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Creative Commons Attribution-NonCommercial-No Derivative Works 4.0 International License
This work is licensed under a Creative Commons Attribution-NonCommercial-No Derivative Works 4.0 International License.

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Doctor of Education (Ed.D.) in Educational Leadership for Diverse Learning Communities




School of Education and Human Services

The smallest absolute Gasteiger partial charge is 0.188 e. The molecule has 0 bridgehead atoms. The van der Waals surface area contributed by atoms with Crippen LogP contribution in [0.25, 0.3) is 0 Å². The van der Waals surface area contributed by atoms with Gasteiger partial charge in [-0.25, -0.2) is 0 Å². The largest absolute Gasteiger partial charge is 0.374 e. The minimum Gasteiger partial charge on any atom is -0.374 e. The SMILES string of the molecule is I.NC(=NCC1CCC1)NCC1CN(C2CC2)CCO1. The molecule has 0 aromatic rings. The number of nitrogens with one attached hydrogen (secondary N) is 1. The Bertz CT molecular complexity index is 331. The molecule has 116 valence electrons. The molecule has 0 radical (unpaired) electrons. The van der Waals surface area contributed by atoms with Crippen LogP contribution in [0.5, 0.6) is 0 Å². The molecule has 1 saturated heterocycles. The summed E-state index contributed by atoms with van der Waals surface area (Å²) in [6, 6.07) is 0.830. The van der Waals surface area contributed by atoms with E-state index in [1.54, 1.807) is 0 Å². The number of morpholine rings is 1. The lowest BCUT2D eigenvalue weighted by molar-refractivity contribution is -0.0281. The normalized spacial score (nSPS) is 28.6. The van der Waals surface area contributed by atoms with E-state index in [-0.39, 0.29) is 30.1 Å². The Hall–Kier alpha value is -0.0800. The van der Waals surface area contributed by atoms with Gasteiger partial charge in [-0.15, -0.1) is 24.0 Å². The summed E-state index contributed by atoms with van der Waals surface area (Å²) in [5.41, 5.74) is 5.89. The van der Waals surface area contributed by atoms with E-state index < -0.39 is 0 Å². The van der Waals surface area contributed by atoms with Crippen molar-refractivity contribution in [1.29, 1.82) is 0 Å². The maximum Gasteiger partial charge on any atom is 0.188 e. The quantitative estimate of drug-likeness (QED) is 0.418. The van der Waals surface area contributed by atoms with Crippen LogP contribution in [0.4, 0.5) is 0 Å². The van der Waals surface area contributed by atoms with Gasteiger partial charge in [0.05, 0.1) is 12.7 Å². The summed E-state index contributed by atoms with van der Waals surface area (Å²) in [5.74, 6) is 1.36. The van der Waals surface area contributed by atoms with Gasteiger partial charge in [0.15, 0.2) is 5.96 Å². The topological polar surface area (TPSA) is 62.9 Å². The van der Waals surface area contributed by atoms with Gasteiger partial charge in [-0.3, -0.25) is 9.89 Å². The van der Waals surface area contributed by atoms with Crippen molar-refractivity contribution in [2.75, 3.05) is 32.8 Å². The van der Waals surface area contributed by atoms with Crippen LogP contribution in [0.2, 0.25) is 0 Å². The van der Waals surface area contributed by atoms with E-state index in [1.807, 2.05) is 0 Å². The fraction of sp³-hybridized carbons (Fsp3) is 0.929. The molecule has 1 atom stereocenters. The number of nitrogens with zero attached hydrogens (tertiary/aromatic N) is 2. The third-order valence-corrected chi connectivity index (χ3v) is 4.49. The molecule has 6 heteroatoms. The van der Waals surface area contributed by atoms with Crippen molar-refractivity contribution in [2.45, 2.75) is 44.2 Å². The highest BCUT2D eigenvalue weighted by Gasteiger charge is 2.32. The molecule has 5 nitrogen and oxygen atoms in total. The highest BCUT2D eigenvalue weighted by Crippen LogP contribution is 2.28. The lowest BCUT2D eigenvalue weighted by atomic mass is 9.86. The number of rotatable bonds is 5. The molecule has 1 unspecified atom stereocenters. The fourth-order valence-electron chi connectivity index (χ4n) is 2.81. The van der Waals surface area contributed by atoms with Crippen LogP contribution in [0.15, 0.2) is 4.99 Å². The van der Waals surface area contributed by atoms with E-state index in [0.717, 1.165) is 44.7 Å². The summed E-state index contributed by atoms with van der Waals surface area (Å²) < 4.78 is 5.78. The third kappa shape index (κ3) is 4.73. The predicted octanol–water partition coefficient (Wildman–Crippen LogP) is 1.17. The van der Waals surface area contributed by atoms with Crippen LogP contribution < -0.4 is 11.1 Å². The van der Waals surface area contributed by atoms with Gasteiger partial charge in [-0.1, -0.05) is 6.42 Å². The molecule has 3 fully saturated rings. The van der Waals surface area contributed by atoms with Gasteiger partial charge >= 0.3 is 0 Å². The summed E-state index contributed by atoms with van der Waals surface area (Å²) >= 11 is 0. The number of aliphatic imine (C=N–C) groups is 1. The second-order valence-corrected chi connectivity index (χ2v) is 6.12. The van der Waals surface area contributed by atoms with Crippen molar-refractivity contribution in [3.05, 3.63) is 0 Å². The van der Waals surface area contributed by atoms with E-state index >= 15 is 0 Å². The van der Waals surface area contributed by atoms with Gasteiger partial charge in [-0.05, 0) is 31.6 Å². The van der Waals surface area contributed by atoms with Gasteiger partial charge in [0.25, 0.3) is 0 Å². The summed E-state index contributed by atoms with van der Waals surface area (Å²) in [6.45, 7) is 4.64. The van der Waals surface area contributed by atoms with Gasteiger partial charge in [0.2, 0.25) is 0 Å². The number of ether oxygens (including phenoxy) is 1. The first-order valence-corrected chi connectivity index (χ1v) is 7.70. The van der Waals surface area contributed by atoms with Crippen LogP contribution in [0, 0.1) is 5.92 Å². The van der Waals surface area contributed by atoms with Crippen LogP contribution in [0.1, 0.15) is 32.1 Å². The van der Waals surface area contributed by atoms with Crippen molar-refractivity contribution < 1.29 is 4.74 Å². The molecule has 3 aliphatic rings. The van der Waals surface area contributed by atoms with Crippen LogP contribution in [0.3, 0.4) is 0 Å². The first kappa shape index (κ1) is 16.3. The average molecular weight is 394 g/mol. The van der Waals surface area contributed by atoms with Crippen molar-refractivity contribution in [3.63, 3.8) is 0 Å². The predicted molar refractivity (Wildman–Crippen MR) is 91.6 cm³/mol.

Latinx parents have been unfairly blamed for their child’s negative educational outcomes due to how they choose to be involved in their child’s education. School expectations of parent involvement typically follow the Epstein Model, which is aligned with traditional, White, middle-class involvement such as fundraising and bake sales. Meanwhile, Latinx, low-income parents often perceive their involvement as shaping their child’s behavior at home and teaching them about moral values. This qualitative case study examines how five Latinx parents in a predominantly Latinx school district on Long Island defined school-based and home-based parent involvement, advocated for their children, as well as how their involvement practices in schools aligned with the Epstein model and how they differed. First, findings showed that Latinx parents defined school-based and home-based parent involvement in different terms, depending on language and experience with the U.S. education system. The Spanish-dominant parents characterized parent involvement as being present at home, raising their children to be responsible and well mannered, and to oversee that homework was completed. Bilingual mothers took a more active approach to ensure that homework was completed accurately, that their children attended all their extracurricular activities, and their children were held accountable for their actions. Participating at PTA meetings and being visible at the school came easier for bilingual parents. Second, Latinx parents advocated for their child in issues related to discipline, bullying, or receiving services. The Spanish-dominant mothers found it difficult to navigate the school system because of communication barriers due to a lack of Spanish-speaking staff. It is important for schools to reconsider iv the Epstein Model that often reinforces negative perceptions of the types of parent involvement common across Latinx families. Educators must recognize, cultivate, and empower the strength of Latinx parents through intentional family–school partnerships that are culturally responsive.

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